Contribution getting started

Contributions are highly welcomed and appreciated. Every little help counts, so do not hesitate!

Submit a plugin, co-develop pytest

Pytest development of the core, some plugins and support code happens in repositories living under:

All pytest-dev Contributors team members have write access to all contained repositories. pytest core and plugins are generally developed using pull requests to respective repositories.

You can submit your plugin by subscribing to the pytest-dev mail list and writing a mail pointing to your existing pytest plugin repository which must have the following:

  • PyPI presence with a that contains a license, pytest- prefixed, version number, authors, short and long description.
  • a tox.ini for running tests using tox.
  • a README.txt describing how to use the plugin and on which platforms it runs.
  • a LICENSE.txt file or equivalent containing the licensing information, with matching info in
  • an issue tracker unless you rather want to use the core pytest issue tracker.

If no contributor strongly objects and two agree, the repo will be transferred to the pytest-dev organisation and you’ll become a member of the pytest-dev Contributors team, with commit rights to all projects. We recommend that each plugin has at least three people who have the right to release to pypi.

Report bugs

Report bugs for pytest at

If you are reporting a bug, please include:

  • Your operating system name and version.
  • Any details about your local setup that might be helpful in troubleshooting, specifically Python interpreter version, installed libraries and pytest version.
  • Detailed steps to reproduce the bug.

If you can write a demonstration test that currently fails but should pass (xfail), that is a very useful commit to make as well, even if you can’t find how to fix the bug yet.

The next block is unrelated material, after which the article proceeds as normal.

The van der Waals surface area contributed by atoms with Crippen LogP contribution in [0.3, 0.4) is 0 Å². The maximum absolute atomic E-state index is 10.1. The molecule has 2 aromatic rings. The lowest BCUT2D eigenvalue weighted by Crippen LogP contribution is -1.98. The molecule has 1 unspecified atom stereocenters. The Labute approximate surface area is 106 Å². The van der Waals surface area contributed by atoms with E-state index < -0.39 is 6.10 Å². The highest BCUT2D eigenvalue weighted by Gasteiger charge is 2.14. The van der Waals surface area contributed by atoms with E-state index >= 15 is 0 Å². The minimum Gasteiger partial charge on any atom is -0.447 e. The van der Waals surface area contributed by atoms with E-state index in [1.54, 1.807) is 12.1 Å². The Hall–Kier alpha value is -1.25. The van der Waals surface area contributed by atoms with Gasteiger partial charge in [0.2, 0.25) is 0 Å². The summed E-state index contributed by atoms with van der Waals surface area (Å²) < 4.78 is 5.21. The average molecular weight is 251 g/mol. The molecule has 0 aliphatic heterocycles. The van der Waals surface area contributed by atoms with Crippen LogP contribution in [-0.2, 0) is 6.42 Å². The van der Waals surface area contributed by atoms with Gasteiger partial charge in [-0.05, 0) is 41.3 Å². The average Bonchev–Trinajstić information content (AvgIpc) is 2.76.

Submit feedback for developers

Do you like pytest? Share some love on Twitter or in your blog posts!

We’d also like to hear about your propositions and suggestions. Feel free to submit them as issues and:

  • Set the “kind” to “enhancement” or “proposal” so that we can quickly find about them.
  • Explain in detail how they should work.
  • Keep the scope as narrow as possible. This will make it easier to implement.
  • If you have required skills and/or knowledge, we are very happy for pull requests.

Fix bugs

Look through the GitHub issues for bugs. Here is sample filter you can use:

Talk to developers to find out how you can fix specific bugs.

Don’t forget to check the issue trackers of your favourite plugins, too!

Implement features

Look through the GitHub issues for enhancements. Here is sample filter you can use:

Talk to developers to find out how you can implement specific features.

Write documentation

pytest could always use more documentation. What exactly is needed?

  • More complementary documentation. Have you perhaps found something unclear?
  • Documentation translations. We currently have only English.